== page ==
shining the spotlight on short story collections
Alan Ziegler, editor. Alan Ziegler is professor of Writing and Director of Pedagogy at Columbia University’s school of Arts. Author of Love at First Sight, The Swan Song of Vauderville, The Green Grass of Flatbush.
Persea Books 2014
Long Stories! That Long! One Page Long!
(Juan Ramón Jiménez)
NOT what it says on the tin.
If I say that this book is not designed to be read, will you understand me? It is a work of reference, for students, to be pointed at – ‘read pages 206-207’; ‘discuss the development of the short form from the sixteenth to the eighteenth centuries.’ It is destined to have many of the pieces lie unread, disregarded as they fail to fit into this month’s seminar topic.
I take issue with the title: Five centuries? Hardly. I anticipated an even distribution and fair representation, but no: 2 pieces from the 16th Century, 4 from the 17th, 8 from the 18th. International is an exaggeration too. The introduction justifies this with how big the book would need to be, and so the examples are drawn from Western Literature. Now, of course I appreciate the huge task it would be to get good translations of multiple languages but I would be wary of even claiming Western Literature as the gene pool for this anthology. The overwhelming majority are from the US. Women are severely under represented too at barely 30%.
I suspect part of the fault lies with the basic premise of the short-short form (no more the 1250 words was the arbitrary cut off.). It was not an especially popular form in the 16th-18th Centuries – apparently (No John Donne? No Aphra Behn? No Jonathan Swift? No Mary Manley…)
Have you noticed how very cross this book made me? I am a simple soul, I read for the joy of a story well told, a well turned phrase, a cracking idea well tricked out. And before you think ‘oh well, she’s not a short-short enthusiast’, I will demur: I love short fiction, and prose poetry, and read 300 word stories with great enjoyment – However I long ago gave up reading anything that didn’t hit at least one of those basics. Had I not been asked to review this I would have given it to Oxfam midway through 1810. Instead, once I had been disappointed about thirty times, each piece got three sentences to engage me (some of these pieces are only that long in any case), if it hadn’t managed by then, I moved on.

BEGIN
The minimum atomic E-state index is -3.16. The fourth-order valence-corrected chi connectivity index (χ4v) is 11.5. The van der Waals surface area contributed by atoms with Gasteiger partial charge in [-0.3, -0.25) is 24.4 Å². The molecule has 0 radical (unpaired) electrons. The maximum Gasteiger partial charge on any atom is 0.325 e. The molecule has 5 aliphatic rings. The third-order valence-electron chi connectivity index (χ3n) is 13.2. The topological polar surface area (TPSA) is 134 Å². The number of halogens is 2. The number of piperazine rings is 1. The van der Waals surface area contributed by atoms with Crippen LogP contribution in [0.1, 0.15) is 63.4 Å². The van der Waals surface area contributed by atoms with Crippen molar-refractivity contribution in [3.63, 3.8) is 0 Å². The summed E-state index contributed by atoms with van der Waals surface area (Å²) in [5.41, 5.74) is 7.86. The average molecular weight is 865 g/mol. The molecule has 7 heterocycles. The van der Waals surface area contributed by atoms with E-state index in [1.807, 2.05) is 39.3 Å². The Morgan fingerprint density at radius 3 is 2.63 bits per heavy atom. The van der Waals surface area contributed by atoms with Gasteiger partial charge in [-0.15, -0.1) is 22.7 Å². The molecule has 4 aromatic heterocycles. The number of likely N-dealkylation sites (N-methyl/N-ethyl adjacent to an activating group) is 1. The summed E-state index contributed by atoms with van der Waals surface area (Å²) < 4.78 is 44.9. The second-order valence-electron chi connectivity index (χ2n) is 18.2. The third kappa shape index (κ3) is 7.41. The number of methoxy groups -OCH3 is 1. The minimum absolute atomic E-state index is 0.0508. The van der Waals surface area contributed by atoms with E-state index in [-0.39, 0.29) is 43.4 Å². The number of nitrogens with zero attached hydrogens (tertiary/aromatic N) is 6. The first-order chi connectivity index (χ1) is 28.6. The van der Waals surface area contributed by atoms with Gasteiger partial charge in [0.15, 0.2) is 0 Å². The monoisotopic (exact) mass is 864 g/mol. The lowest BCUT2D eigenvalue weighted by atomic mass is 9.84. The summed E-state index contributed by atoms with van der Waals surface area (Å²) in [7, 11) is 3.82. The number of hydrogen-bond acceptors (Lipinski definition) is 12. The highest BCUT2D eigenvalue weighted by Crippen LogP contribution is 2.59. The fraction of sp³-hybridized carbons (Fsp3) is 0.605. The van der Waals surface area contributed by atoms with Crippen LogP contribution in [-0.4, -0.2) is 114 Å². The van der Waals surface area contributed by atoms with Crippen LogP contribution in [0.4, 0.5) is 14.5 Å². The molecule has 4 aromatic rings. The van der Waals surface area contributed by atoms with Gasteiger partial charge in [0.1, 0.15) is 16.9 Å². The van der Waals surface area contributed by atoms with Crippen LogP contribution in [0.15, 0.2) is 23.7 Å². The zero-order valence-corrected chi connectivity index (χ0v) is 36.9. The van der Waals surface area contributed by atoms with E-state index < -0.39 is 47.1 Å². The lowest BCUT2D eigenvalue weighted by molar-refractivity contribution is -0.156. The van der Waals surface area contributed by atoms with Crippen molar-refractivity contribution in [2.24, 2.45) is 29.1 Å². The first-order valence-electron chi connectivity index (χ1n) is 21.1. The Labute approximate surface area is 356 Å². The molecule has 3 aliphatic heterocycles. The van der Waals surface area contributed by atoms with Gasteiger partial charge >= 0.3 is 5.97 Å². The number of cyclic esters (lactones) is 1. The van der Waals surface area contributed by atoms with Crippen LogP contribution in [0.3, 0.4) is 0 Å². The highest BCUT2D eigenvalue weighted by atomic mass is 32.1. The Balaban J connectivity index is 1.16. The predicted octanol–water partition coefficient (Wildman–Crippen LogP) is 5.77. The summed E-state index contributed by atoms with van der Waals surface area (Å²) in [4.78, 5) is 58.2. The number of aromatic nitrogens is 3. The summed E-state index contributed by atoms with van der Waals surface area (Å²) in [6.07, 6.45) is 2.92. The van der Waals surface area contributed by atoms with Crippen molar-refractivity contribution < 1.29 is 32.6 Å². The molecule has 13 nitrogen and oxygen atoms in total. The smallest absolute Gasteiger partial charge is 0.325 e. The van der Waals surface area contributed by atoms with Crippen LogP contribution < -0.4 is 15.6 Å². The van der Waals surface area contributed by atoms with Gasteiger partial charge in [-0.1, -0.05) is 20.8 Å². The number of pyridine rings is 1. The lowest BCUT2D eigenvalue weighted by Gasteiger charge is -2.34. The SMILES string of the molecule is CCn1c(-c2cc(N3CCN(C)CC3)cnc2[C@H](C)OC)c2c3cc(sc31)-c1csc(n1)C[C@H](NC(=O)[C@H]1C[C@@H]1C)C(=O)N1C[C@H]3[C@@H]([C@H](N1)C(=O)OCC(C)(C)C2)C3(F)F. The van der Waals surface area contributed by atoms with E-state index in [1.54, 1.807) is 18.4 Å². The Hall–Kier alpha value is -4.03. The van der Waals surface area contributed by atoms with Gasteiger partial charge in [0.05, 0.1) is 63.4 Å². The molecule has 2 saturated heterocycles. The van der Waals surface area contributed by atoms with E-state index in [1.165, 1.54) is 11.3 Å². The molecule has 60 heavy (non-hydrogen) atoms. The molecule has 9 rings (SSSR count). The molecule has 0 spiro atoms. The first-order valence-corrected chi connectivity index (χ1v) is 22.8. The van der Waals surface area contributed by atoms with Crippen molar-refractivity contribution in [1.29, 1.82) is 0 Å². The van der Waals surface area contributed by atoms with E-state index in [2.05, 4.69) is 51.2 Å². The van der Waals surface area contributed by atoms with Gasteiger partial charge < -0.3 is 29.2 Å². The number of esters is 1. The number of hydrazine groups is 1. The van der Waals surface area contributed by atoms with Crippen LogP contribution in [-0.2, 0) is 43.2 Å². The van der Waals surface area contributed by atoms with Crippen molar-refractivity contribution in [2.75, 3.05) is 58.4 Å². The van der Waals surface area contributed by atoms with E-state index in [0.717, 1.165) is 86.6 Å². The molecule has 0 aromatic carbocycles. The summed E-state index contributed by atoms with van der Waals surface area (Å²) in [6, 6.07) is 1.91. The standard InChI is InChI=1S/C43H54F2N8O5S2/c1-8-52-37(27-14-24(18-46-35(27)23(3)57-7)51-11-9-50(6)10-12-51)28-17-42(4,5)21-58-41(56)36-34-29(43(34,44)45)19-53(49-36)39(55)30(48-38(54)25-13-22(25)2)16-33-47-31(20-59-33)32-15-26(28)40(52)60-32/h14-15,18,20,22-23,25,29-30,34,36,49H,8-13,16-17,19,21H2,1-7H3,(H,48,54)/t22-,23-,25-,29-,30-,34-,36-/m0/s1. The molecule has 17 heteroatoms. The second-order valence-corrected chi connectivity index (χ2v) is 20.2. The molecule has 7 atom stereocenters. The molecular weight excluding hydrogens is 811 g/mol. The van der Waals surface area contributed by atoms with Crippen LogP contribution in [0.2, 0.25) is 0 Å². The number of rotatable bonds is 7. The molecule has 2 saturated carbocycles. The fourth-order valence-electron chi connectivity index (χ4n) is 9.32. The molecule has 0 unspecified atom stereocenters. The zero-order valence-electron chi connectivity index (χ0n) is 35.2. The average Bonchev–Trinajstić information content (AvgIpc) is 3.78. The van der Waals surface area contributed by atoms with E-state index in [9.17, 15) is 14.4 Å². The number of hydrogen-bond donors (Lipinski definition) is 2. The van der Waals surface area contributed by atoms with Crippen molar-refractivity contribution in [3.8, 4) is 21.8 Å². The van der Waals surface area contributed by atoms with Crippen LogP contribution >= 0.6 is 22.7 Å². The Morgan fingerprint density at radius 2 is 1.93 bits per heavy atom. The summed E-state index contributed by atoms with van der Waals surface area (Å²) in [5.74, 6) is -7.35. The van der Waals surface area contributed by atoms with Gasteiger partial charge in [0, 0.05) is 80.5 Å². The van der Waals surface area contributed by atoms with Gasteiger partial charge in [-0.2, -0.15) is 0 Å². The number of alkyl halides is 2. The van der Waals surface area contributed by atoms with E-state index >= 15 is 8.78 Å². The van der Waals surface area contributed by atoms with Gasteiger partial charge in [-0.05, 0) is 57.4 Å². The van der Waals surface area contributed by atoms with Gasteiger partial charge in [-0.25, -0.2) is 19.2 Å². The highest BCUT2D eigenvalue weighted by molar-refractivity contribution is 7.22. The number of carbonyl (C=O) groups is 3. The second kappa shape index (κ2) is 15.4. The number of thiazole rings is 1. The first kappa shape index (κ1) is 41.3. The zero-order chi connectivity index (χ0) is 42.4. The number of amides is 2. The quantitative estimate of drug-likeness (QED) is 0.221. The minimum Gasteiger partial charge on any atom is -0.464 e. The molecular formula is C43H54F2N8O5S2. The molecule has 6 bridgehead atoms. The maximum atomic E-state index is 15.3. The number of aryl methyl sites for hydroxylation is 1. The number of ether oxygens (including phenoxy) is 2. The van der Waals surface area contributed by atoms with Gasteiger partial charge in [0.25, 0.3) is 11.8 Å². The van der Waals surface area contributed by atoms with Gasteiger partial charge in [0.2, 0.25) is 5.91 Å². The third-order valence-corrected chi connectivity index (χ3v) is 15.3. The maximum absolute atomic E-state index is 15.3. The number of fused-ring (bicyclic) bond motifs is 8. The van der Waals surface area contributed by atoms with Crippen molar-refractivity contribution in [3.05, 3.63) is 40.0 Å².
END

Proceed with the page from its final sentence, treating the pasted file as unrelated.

Actually the ‘start in 1510 and work through’ thing made it even more apparent this is not a book designed to be read, merely referenced. It might have kept my attention more if the pieces had been grouped by theme, or even what kind of piece they are. Talented writers are represented here, for the most part, with throwaway pieces. These vary from the blatantly unfinished to the pretentiously smug, by way of the failed experiment and extended joke, so I was very, very grateful for the few that achieved something more. With such short pieces there is no room for development, so the concept needs to be capable of expression with panache and brevity. VERY few achieve it.
So, no, I did not enjoy the book as a whole. A few pieces stand out (you have 180 authors, some with multiple pieces to choose from, there has to be something for everyone there.)
So, class: your assignment for this weekend is to read the following excellent pieces and work out why the reviewer liked them enough to give them a mention: no more than 1250 words, mind.
Louis Bertrand Haarlem,
Traci Brimhall Rookery,
Ann Dewitt Influence,
Joy Harjo, Deer Dancer,
Zbigniew Herbert History of the Minotaur,
Franz Kafka, Poseidon,
Etgar Keret What do we have in our pockets?
Donald Barthelme, The King of Jazz,
Stephen Mitchell Jonah,
Scott Russell Sanders Aurora Means Dawn,
James Thurber Variations on a Theme,
Barry Yourgrau Domestic Scene
About the reviewer: Cherry Potts is the author of two short story collections, Mosaic of Air and Tales Told Before Cockcrow, and the editor/ co-editor for Arachne Press of several anthologies: Lovers’ Lies, Stations, Weird Lies, London Lies, Solstice Shorts and The Other Side of Sleep.